Date: 01/19/98 at 00:17:43 From: COLIN Subject: Polynomials I know how to solve a polynomial like this: ax^2 + bx + c = 0 but how would you solve (for example) a problem like this: 3x^3 + x^2 + 15x + 27 = 0 or x^2673 + x + 3265782635529 = 0
Date: 01/19/98 at 07:10:56 From: Doctor Mitteldorf Subject: Re: Polynomials Dear Colin - Good question! It turns out a lot of the math that they teach you in school is problems that we know how to solve. There are a lot more problems that we don't know how to solve, and they get less mention, even though some of them are just as important or more important than the other kind. Polynomials with an x^2 as the highest power are called quadratic equations, and there is a formula for solving them, which you know. Polynomials with an x^3 as the highest power are called cubic equations, and there is also a formula for solving them, but it is so complicated that it is rarely used. There's even a fantastically complicated formula for "quartic" equations which have an x^4 in them - that formula is almost useless. Beyond x^4, there are tricks that work sometimes, but there is no general formula. What people do is called a "numerical solution". This sounds less satisfactory than a formula, but in practice it tells you everything you need to know. A numerical solution is a method of finding better and better approximations to the solution, good to more and more decimal places. Most numerical solutions start with a guess, and then use that guess to make another guess that's closer, and use the closer guess to get closer still. There's no limit to how close you can get this way, and in that sense a numerical solution is a complete and satisfactory solution to the problem. Here's an example of a numerical solution to the equation you asked about, 3x^3 + x^2 + 15x + 27 = 0 First, solve for x in a trivial way: x = - (3x^3 + x^2 + 27) / 15 Now make a guess. I'm going to make a fairly intelligent guess to start, and say x = -1. Let all the x's on the right side of the equation be -1, and solve for x on the left. In other words, find - (3x^3 + x^2 + 27) / 15 where x = -1. Let that be our new x. It comes out to -1.6667. Now let -1.6667 be our new x, and do the same thing again. The next x comes out to -1.05926. If you do this on a calculator or a computer, you'll see that each time you go through this process, you get a little closer to the right answer. But it takes a long, long time, because you keep "stepping past" the right answer, and coming going back and forth, back and forth. A trick that almost always works in this situation is to improve your method by AVERAGING the last two answers. In other words, if you start with x = -1 and your formula comes out -1.66667, average the two to give -1.33333 as your next guess instead of just using -1.66667. This will get you closer much faster, and you'll soon home in on the answer -1.390852. You can adapting this method to your other example x^2673 + x + 3265782635529 = 0 and see what you get. You will probably have to think about sensitivity: this formula changes awfully fast if you change x by just a bit. -Doctor Mitteldorf, The Math Forum Check out our web site! http://mathforum.org/dr.math/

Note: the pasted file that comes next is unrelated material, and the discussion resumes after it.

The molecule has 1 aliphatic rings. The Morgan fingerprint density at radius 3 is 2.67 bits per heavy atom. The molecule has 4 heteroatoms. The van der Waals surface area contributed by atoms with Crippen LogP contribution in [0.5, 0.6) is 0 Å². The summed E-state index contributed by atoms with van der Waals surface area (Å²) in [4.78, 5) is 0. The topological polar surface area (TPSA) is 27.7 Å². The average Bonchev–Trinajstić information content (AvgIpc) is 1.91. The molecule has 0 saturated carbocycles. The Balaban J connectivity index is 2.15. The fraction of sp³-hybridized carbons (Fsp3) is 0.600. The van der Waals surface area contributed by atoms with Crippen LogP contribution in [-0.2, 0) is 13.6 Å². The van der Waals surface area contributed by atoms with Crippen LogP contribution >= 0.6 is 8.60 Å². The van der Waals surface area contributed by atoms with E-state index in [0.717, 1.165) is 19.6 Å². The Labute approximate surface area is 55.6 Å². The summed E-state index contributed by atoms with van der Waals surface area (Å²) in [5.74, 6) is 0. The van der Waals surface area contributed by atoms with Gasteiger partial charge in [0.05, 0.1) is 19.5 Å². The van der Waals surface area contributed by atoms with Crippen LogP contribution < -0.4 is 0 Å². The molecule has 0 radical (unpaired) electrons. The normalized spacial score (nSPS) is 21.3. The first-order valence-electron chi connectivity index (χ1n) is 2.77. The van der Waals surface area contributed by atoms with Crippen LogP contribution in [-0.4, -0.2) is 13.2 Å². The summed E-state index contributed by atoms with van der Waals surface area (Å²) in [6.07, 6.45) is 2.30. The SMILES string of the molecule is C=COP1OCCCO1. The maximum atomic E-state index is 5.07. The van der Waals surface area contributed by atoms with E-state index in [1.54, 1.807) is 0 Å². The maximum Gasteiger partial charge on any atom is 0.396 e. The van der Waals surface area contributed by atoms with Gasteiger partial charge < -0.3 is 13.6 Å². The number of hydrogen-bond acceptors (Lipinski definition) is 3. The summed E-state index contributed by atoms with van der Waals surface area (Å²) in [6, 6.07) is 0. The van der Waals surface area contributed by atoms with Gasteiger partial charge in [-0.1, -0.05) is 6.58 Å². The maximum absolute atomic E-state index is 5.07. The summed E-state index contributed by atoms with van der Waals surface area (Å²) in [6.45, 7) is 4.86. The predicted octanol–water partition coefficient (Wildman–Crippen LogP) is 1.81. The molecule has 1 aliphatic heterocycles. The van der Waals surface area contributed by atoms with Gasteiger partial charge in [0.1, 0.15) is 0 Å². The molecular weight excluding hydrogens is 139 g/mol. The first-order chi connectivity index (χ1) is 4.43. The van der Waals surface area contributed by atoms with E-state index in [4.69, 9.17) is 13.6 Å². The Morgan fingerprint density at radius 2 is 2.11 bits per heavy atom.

Date: 01/22/98 at 00:04:12 From: COLIN Subject: Polynomials Can any one tell me the cubic formula - a formula to solve polynomials like this: aX^3 + bX^2 + cX + D = 0? I know it is very complex. I would also like to know if there is a way to make up a formula, like say you get a polynomial where the highest power is 4 and you don't have it memorized, so could you go though a procedure to figure it out no matter what the highest power is?
Date: 01/22/98 at 08:53:56 From: Doctor Anthony Subject: Re: Polynomials The general cubic ax^3 + 3bx^2 + 3cx + d = 0 is changed to a simpler cubic without a term in x^2 by the substitution y = ax+b (or x = (y-b)/a) to get y^3 + 3Hy + G = 0 where H = ac-b^2 G = a^2.d - 3abc + 2b^3 We now make use of the identity shown below, where w is a complex cube root of unity x^3 + y^3 + z^3 - 3xyz = (x+y+z)(x+wy+w^2.z)(x+w^2.y +wz) This is easily proved if you know how to factorize determinants, but if not, you can prove it the long way by multiplying out the factors, and remembering that w^3 = 1 The cubic is now expressed as y^3 - 3pqy + p^3 + q^3 = 0 with G = p^3 + q^3 H = -pq So y^3 -3pqy + p^3+q^3 = (y+p+q)(y+wp+w^2.q)(y+w^2p+wq) = 0 and the three roots will be: (1) y = -p - q (2) y = -wp - w^2q (3) y = -w^2p - wq So all that is required is that we have the values of p and q from the two equations p^3 + q^3 = G and pq = -H Here, think in terms of p^3 and q^3 rather than p and q, and consider instead the two equations p^3 + q^3 = G and p^3.q^3 = -H^3 Now we can see that p^3 and q^3 are the roots of the quadratic t^2 - Gt - H^3 = 0 and their cube roots must be chosen so that pq = -H The roots of this quadratic are (1/2)[G +-sqrt(G^2 + 4H^3)] If G^2 + 4H^3 > 0 p and q are real and distinct If G^2 + 4H^3 = 0 p and q are real and equal. The corresponding roots of the cubic are -2p, p, p. If G^2 + 4H^3 < 0 p and q are complex. The cubic then, ironically, has 3 real roots. In this situation it is better to use a trigonometrical method. If you wish to see the trig method, write back. -Doctor Anthony, The Math Forum Check out our web site! http://mathforum.org/dr.math/
Search the Dr. Math Library:
Ask Dr. MathTM
© 1994-2015 The Math Forum